But now I'm left wondering. I passed two other triathletes, who noted my flashing lights and said, "those are a really good idea." That was right before they watched the van hit me. Dale Stetina was riding with a big group. Dale wasn't on a TT bike in the aerobars. Dale saw the car and swerved to avoid it. I saw the car and did the best I could to avoid it. None of that mattered.

Nothing makes a difference if the driver isn't paying attention. Or is drunk. Or is angry at cyclists. Or...

So how do I get back on the road now? How do I ride and not be afraid? I don't know. I can make another rule like my rule about lights or headphones. I can say, "no riding on PCH." Or, "no PCH on the weekends." Or, "no TT bike on PCH on the weekends by myself." But every time we get on a bike, we are taking a risk. I think that being aware of that is the only thing that will keep us safe.

But why ride at all? The two triathletes - Nina & Dana - who were inspired by my lights stopped to help me after I got hit. (This time, the driver also stayed.) I rode with them to their car - at their insistence - so they could make sure I was okay. Nina kept me from doing the typical "denial in shock" thing where I say I'm fine and ride back home. Then Nina waited while Dana drove me and my bike to somewhere where another friend, coming back from his bike ride, could pick me up and take me home. Nina & Dana both knew who I was - most importantly, in my opinion - because of the work I do with World Bicycle Relief. They talked about how much they loved that I do my yearly fundraiser. (Blatant plug - it's going on right now...) 

So I guess that's why I'll keep riding. I'm sure it'll be hard to clip in that first time again. And I'm sure I'll avoid PCH for a good long while again. And I'm sure my heart will skip a few extra beats every time a car gets a little too close. And I might cry a few more times in the middle of the night when I think about how much I have to lose and how close I came. But I don't want to live in a bubble. And I don't want Quentin to live in a bubble. And I don't want the twins to live in a bubble. And I don't really think that any of us can live in a bubble. And a bike is about as far from a bubble as you can get. Sometimes it's too far, and I hope I never forget that comes with a price.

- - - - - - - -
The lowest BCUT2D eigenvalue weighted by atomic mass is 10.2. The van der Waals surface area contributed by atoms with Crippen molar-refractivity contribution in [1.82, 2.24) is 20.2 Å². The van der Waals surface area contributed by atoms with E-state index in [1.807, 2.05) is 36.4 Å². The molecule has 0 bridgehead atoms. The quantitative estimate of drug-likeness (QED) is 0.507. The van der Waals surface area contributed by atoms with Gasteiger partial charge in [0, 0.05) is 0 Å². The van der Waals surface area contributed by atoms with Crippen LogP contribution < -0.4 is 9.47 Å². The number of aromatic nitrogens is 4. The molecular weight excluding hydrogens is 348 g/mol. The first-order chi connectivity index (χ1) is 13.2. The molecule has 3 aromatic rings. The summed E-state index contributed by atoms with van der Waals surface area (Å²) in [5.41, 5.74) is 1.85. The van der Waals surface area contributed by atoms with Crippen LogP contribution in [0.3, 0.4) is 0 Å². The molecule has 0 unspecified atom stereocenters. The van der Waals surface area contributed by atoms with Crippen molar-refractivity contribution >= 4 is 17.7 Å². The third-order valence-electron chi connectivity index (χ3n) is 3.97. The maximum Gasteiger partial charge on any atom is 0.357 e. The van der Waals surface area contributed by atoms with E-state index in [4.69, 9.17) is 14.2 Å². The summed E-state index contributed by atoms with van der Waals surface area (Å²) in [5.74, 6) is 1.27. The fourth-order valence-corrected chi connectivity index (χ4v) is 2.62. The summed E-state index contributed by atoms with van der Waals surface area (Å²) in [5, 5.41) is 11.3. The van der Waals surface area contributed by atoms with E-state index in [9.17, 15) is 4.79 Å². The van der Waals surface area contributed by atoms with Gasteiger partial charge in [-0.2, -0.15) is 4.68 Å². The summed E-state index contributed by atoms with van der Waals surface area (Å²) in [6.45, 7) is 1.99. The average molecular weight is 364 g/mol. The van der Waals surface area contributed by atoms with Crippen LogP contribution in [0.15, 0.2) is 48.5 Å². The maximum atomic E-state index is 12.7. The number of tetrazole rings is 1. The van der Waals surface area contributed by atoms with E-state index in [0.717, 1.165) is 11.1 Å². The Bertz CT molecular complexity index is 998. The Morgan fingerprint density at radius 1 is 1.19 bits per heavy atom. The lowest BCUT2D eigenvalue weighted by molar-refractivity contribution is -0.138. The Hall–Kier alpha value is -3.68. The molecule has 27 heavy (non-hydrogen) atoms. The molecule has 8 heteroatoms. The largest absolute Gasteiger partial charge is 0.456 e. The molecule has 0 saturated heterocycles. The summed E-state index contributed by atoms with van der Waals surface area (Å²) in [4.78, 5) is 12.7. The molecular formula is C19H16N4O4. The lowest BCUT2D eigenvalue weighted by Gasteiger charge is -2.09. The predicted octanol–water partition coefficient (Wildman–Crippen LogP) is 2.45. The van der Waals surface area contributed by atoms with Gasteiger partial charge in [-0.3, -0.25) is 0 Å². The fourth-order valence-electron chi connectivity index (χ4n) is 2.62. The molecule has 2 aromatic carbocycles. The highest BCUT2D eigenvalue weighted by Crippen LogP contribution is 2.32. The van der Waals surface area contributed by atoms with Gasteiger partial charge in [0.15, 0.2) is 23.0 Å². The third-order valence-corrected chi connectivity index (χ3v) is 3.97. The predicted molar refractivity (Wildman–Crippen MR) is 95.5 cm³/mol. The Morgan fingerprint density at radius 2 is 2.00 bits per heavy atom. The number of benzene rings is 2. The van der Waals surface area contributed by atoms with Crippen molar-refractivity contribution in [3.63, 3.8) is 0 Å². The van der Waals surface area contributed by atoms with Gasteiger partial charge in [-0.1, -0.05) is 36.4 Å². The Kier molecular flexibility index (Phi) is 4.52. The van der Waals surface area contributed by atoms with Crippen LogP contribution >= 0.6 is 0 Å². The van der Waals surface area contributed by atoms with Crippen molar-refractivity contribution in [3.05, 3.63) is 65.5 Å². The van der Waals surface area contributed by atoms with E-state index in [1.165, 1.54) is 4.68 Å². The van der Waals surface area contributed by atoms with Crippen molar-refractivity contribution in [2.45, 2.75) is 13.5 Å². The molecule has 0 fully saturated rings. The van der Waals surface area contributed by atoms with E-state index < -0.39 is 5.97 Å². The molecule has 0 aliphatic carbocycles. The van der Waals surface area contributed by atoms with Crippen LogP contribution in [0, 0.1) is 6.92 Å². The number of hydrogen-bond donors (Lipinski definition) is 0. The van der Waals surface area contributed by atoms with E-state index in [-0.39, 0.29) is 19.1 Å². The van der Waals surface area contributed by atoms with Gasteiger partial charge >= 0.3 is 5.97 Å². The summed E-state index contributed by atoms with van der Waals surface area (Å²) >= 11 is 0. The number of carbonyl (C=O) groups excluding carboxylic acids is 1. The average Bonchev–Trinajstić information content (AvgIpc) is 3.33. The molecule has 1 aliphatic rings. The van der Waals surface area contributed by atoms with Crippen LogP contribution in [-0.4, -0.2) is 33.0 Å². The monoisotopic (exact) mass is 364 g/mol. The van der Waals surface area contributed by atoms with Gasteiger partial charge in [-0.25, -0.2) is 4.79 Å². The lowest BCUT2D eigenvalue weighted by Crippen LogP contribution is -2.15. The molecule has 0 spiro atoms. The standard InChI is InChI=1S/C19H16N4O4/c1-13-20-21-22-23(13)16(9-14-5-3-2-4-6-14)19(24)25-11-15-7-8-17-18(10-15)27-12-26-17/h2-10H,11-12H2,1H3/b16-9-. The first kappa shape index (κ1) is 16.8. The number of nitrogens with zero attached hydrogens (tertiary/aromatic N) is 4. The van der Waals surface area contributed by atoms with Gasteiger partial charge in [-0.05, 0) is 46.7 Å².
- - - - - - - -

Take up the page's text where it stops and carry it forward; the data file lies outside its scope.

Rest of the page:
So keep your head up. Your eyes sharp. Watch our for yourself. Watch out for your fellow cyclists. And stay safe out there. 

Thanks for listening. Writing and sharing this helped me a lot. I hope maybe it helps some of you too.

And thank you again to Dana & Nina. You two are awesome.

And, lastly, all my best wishes to Dale and the entire Stetina family. 

33 comments:

John Young said...

So glad you are physically OK. Take some time, ride the trainer, and you'll be back in no time.

Taline said...

Glad you are safe. You are always in inspiration and continue to be even in your moments of doubt. Thank you for being outspoken on this and for making us think and be thankful for every safe ride.

Rich Cruse said...

Glad you are okay. Hope you heal soon.
Take care Rappstar!
Rich

khai said...

Thanks bro. Glad you hear you're safe.

George Myers said...

Glad your Ok. I 2 have twins. Came from very close to being hit on sat by a Harley. Recently survived Prostate Cancer. I refuse to live in a bubble. As cyclist we need to be extra extra careful out there. Thanks for posting, can never be 2 careful!

Michael Myette said...

Jordan, I think this is not spoken or written about enough. It seems like the only injuries most triathletes suffer are overuse running injuries, and catastrophic bike crash injuries. The amount of miles put in by competitive triathletes in training places us at risk. I don't know what the solution is beyond advocating for wider shoulders and bike lanes, though that wouldn't have helped in this case.... My coach and I argue about this, but much as I hate it, I train more than I'd like on bike trails and the trainer...

rappstar said...

@Michael Myette - I generally ride hillier routes (though not "mountains") because you can ride harder while going slower. Slower = more reaction time. I don't ride the trainer not because it's not safer, but because riding outside is the thing I like the best. I race so I can train. :D If I couldn't ride outside, I wouldn't be happy. I haven't ridden the trainer since I had to after my big wreck. It's not that it's not good. It's just that I ride a bike to be outside. I wouldn't want to give that up...

Anonymous said...

J, your tweet scared the crap out of me. Glad to hear you're ok (relatively speaking). -B.Money